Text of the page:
Sunday, February 13, 2011

010. >> BOOK REVIEW: Sellout by Ebony Joy Wilkins

Title: Sellout
Author: Ebony Joy Wilkins
Format: eBook (Kindle)
Genre: Contemporary YA
Synopsis: NaTasha has a wonderful life in affluent Park Adams. She fits in, she has friends, and she's a member of the all-white ballet troupe. Being nearly the only African American in her school doesn't bother NaTasha. But it bothers Tilly, NaTasha's spitfire grandmother from Harlem, who decides NaTasha needs to get back to her roots or her granddaughter is in danger of losing herself completely. Tilly whisks NaTasha away to a world where all of a sudden nothing in NaTasha's life makes any sense: Harlem and Comfort Zone in the Bronx, a crisis center where Tilly volunteers her time to help troubled girls get on the right track. Girls who are completely unlike anyone NaTasha has ever encountered. These girls are rough, beautiful, streetwise, sure of themselves, and wield their secrets like knives--and they dislike NaTasha and her world of privilege with a passion.

If there is ever a time when NaTasha feels like running away from something, now is it. But she doesn't. She stands her ground. And what she discovers surprises everyone, especially NaTasha.
(Summary from Amazon. And it should be Adams park.)


Sellout is an important novel. It's the type of story that many people can relate to. Most people have felt like they didn't quite fit in for one reason or another. They did things they didn't necessarily want to do just to make a friend or keep a friend they already had. This book will also speak to people who have grown up in a similar environment. It can be difficult to be one of the few black people in a mostly white school. There are not many books that explore this situation. I think Sellout is honest about the types of problems and confusions that can happen from growing up in such a situation. NaTasha's situation will remind a lot of people of themselves. Her hair won't do the same things that her white friend's hair does. Her body is more built for volleyball than ballet. NaTasha tries to tell herself that these are small things but soon she can't deny that maybe she needs to try something different.

Wilkins does a fine job contrasting NaTasha's suburban life with her life in Harlen with Tilly. There's an interesting cast of characters around Tilly's apartment and they all have their own important role in NaTasha's summer. I especially liked the contrast between Amir and Khalik, two guys that NaTasha may or may not have her eye on as the summer goes by. Her encounters with both boys are instrumental in shaping her summer.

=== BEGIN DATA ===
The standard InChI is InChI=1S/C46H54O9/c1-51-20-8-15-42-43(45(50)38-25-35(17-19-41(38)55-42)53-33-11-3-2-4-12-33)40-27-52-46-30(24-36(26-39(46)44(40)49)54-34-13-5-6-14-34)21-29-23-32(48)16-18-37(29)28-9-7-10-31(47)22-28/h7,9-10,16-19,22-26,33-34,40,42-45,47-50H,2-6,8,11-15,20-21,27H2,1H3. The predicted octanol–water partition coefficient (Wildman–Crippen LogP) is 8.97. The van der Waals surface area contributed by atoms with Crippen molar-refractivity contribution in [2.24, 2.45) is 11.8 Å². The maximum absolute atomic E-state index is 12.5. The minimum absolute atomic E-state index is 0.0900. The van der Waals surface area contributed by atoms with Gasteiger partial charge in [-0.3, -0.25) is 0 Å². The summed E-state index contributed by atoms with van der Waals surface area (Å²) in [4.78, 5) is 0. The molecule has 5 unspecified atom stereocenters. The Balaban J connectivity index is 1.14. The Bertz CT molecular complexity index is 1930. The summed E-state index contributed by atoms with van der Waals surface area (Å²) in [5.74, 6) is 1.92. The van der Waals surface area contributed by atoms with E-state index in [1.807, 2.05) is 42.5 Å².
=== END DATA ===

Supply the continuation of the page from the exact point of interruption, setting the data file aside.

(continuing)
The core of the plot revolves around NaTasha's time spent at Amber's Place, a crisis center for troubled girls. NaTasha has a tough time with the other girls there who are much more mature than she is in some ways and also deeply troubled. I was surprised about how far the conflict went between NaTasha and the other girls. I was glad that Wilkins did not shy away from escalating the situation. NaTasha has a good reason to be as distraught as she is about her time there. The turning point doesn't really result from anything NaTasha does directly but it felt realistic to me because girls are constantly changing their minds. There is still plenty of conflict and drama in the second half of the book despite the changes in NaTasha's relationship with the other girls.

NaTasha isn't always an easy character to like but that's what makes the book charming. The reader learns to like NaTasha for who she is just as she learns to like herself the way she is. NaTasha learns who really cares for her in her life and who doesn't. It's an important transformation that every teenager needs to go through. I was really impressed about how this story spoke about hating your own skin and the person you are and how painful that is. One of the girls at Amber's Place, Shaunda, was probably the most fascinating character in the novel for me. There's something innately horrible about wishing you could be something you can never change into and never fitting in. Wilkins captured that pain with Shaunda and we get to witness her redemption.

Sellout is a solid read about a situation that needs to be written about. There are all sorts of black teens out there experiencing different kinds of lives. Whether they are in the inner-city or the suburbs they all have a story to tell. Sellout is that type of story so if you're at all interested in reading something about the black suburban teen experience you should give this book a try.


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